The following post is in collaboration with Hamed Namavari, Data Scientist at Unifund and Recovery Decision Science and guest blogger for Data Plus Science.

Visualizing a Confusion Matrix

by Hamed Namavari and Jeffrey Shaffer

This post is about types of analysis that aim to model a Boolean outcome using a continuous score and a cut-off point. Modeled scores can be converted to Boolean values based on a set cut-off point, i.e. above the cut-off point and below the cut-off point. For instance, where modeled probabilities as an output of a Logistic Regression, SVM, and/or Deep Learning algorithms are continuous scores.

In practice, after choosing the optimal cut-off point, the modeled Boolean outcome is typically compared to the actual Boolean outcome using a confusion matrix. For example, the actual Boolean outcome is denoted by X which has an outcome of either True or False. Similarly, the Boolean modeled outcome is denoted by X_m with the prediction of either True or False. In this example, the confusion matrix would have the following structure.

Before visualizing the matrix, we will define the components of the above matrix.

   True Negatives (TN) is the number of observations to which the model correctly assigns False values.
   True Positives (TP) is the number of observations to which the model correctly assigns True values.
   False Positives (FP) is the number of observations to which the model incorrectly assigns True values since their actual values are False. This is also known as Type I error.
   False Negatives (FP) is the number of observations to which the model incorrectly assigns False values since their actual values are True. This is also known as Type II error.

Using the components introduced above, several rates can also be defined. Some of the most important ones are explained as follows:

   Accuracy: in simple words, accuracy rate is the ratio of the number of observations of which their values are correctly assigned by the model to the total number of observations i.e.

Although reaching high accuracy is one of the main goals in data analysis, one should not evaluate the performance of a model solely based on its accuracy rate. One of the famous examples of misleading high accuracies is in fraud detection analyses. Usually, in such analysis the modeler deals with an imbalanced dataset that is heavily populated by non-fraudulent observations, which will be False. Hence, the fraudulent observations, the Trues, are rare in the data set. For instance, a data set might only have 3% fraudulent records. Thus, an algorithm that models every record as non-fraudulent would end up with an accuracy rate of 97%, but would fail to identify any of the fraudulent records which could be a very costly practice. Based on this simple example we can see that there is a need to use other performance criteria along with the accuracy rate.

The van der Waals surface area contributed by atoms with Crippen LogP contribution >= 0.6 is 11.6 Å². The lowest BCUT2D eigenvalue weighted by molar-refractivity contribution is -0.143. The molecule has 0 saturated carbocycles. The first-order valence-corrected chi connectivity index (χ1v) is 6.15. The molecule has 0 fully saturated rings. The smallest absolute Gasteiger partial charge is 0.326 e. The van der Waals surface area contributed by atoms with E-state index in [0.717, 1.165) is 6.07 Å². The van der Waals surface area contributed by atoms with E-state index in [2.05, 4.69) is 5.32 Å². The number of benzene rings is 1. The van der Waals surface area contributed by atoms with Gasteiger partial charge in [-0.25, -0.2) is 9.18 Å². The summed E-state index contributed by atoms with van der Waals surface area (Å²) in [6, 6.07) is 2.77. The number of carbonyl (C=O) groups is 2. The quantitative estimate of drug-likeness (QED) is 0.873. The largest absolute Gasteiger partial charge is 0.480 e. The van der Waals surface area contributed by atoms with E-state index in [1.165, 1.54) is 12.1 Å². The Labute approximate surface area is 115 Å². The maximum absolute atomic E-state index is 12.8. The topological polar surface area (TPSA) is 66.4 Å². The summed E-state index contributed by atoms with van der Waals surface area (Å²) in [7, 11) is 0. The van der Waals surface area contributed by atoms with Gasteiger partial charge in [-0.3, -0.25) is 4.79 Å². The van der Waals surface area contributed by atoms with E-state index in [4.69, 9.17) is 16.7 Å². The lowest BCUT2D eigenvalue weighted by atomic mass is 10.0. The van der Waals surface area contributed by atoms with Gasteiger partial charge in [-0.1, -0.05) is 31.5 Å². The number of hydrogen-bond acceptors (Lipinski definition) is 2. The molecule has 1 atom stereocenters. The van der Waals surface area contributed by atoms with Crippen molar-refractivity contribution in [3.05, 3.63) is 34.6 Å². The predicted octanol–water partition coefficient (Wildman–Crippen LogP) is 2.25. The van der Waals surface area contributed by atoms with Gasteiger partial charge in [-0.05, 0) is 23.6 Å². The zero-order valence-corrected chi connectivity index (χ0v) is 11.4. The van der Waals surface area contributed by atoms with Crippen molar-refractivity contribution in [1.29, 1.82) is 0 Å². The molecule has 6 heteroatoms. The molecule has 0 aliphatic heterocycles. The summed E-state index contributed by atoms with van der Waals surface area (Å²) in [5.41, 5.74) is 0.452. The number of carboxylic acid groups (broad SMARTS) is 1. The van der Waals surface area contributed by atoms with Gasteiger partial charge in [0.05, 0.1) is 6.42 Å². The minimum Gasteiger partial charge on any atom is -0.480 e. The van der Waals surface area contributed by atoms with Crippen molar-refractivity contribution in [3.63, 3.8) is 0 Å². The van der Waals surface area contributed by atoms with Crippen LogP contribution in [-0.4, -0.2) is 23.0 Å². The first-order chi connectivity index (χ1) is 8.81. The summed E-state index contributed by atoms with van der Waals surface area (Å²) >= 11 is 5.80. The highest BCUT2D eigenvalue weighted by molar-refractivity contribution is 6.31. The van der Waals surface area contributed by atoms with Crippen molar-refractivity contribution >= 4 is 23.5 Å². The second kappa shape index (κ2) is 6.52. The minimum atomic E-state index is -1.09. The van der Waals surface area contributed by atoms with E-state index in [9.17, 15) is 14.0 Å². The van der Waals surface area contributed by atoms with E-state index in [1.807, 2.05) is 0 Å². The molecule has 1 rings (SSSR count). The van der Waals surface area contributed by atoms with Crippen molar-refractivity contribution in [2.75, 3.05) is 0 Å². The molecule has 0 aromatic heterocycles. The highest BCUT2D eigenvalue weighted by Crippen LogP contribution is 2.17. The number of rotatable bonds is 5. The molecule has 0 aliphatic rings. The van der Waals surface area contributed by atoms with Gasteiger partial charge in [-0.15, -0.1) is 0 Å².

Sensitivity: another rate that could be extracted from the confusion matrix and can be used along with the accuracy rate is sensitivity. Sensitivity is defined as:

   Specificity: another rate that could be calculated is specificity. Specificity is defined as:

Higher specificity and sensitivity means lower Type I and Type II errors respectively.

   Precision: if incorrectly modeling True outcomes is highly costly, then precision is the performance criterion to look at when evaluating different algorithms. Precision is defined as:

For instance, in the case of identifying fraudulent records in the financial industry, if the high cost of misidentifying the fraudulent records is much higher than the low opportunity cost, then precision is the go to rate. In this example, fraudulent records are True, and non-fraudulent records are False. Higher precision is more favorable than higher accuracy given the imbalanced cost of misidentification.

So, is the confusion matrix confusing yet? Many might think so because:

   1. When it comes to comparing the modeled outcomes versus the actual states, the confusion matrix is trying to compress all the information into four cells of data.

   2. The four cells of data can be used to create the different rates discussed above, but each of those rates is only a scalar, and again, a compressed version of reality.

   3. In some cases these rates can be very misleading; remember the 97% accuracy rate example!

This is where the power of visualization can really help. Let’s generate a sample dataset and visualize the confusion matrix. The following R code loads a .csv file from the Desktop path that contains the output of a simulation.

This graph is not very informative as it does not provide much insight into the confusion matrix. We could fix this in R, but instead, let's bring the data into Tableau to visualize. First some quick code to export the data to CSV.

After importing this into Tableau we built the visualization below. Notice that the colors in the confusion matrix align with the colors on the histogram to help visualize the records in each segment. The dark orange are the True Positives and the dark blue are the False Positives. The light orange are the False Negatives and the light blue are the True Negatives. The light and dark orange together show the shape of the Trues, for example the fraud records.

Click on the image for the interactive version on Tableau Public where you can set your own cut-off rate or download the Tableau workbork here. You'll notice as the cut-off value decreases the False Positive rate increases and the False Negative rate decreases. We found that visualizing the confusion matrix in this manner was very helpful.

I hope you find this information helpful. If you have any questions feel free to email me at

Jeffrey A. Shaffer
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Hamed Namavari
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